Cleavers

cleversbetterCleaversGalium aparine

There are young cleavers shoots coming up now in July. A sure sign we need this plant during winter to help clear and keep our lymphatic system in good shape and to purify our blood.

This plant is also known as biddy-bid, clivers, goosegrass or sticky willy.

Cleavers is a scrambling, weak stemmed annual considered a nuisance because it can grow up through and smother other plants. The stems and leaves cling to neighbouring plants by hook-like stiff hairs – they feel rough and scratchy to touch.

Cleavers seedpods

Cleavers seedpods

It is said velcro was developed from studying this plant. The seed pods are densely covered in hooked bristles too that stick to fur, wool and clothing for dispersal as in the photo right.  When the seed pods are mature and they’ve turned brown and dry they can be lightly roasted as a caffeine-free coffee substitute. Interestingly cleavers and coffee are relatives in the same Rubiaceae plant family.

Further interesting facts
the botanical name for Cleavers is Galium which is Greek for milk. The curdling property of the leaves has had a longtime use in cheese making, particularly in Cheshire, England, where some of the finest cheeses are made.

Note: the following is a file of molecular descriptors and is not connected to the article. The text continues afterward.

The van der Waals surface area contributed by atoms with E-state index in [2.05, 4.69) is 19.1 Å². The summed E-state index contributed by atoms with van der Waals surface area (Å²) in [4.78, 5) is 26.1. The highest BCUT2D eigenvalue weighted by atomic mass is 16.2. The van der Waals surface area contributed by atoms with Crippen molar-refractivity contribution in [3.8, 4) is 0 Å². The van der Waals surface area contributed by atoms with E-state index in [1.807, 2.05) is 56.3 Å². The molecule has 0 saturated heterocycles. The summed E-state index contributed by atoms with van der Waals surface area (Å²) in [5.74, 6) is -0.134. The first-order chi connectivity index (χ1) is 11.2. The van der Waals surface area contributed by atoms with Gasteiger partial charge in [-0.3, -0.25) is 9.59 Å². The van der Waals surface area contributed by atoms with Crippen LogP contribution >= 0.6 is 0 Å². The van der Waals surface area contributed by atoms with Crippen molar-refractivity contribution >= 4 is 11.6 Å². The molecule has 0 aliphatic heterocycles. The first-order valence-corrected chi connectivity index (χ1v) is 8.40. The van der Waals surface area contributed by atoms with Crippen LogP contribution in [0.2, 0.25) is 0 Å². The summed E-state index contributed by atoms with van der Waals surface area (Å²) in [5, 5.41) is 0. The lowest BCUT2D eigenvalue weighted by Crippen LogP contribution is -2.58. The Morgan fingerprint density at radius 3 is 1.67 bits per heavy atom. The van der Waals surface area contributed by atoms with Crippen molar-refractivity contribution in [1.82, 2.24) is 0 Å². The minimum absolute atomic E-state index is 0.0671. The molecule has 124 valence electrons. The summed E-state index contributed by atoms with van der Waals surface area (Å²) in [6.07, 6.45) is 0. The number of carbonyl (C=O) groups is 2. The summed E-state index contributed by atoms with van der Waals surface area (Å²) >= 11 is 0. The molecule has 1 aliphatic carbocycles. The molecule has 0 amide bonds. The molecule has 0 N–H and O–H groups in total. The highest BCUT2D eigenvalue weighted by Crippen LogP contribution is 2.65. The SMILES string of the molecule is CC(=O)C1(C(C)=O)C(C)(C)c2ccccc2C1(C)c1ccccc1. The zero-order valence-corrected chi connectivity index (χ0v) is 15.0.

In China the young leaves and stems are cooked to make a nourishing vegetable dish and it is even considered a weight reducing vegetable.

Nutritional properties

Cleavers might be considered a weed to get rid of but before you throw it all on the compost heap it has some outstanding beneficial uses.

  • It is one of the best cleansing tonics known that helps purify the blood, the lymphatic system, including spleen, thymus, throat and mammary glands and kidneys.
  • a useful aid in the recovery from many types of infections. Even for horses and for optimum udder health for milking cows, fresh or dried. (You can see I’ve been reading Horse & Pony magazine relating to herbal health for animals)
  • removes toxins from the body because it acts as a diuretic and a diaphoretic helping stimulate perspiration and sweating.
  •  high quantity of Vitamin C (as ascorbic acid), and is rich in minerals especially silica, needed for nails, hair and teeth, so it is an excellent plant to include in your smoothie along with cool weather weeds like chickweed, red dead nettle & speedwell. can be dried for use as a refreshing tea with strong purifying and cleansing tonic properties. Cut up finely and added to soup it would add silica and its other beneficial properties.Recipe
    Cleavers & Nasturium Beef/Lamb Patties

    (inspired by Dr Amy Myers from “The Autoimmune Solution”)

    Cleavers & nasturtium quantity

    Cleavers & nasturtium quantity

500gms beef or lamb mince
1 tsp minced garlic
1/2 onion blitzed in the food processor
1 carrot blitzed in the food processor
1/4 tsp salt
1/4 tsp pepper
1 1/2 tsp dried basil
handful of cleavers tips chopped finely
3 nasturtium leaves chopped finely
2 T coconut oil
1/4 cup bone broth or water

Method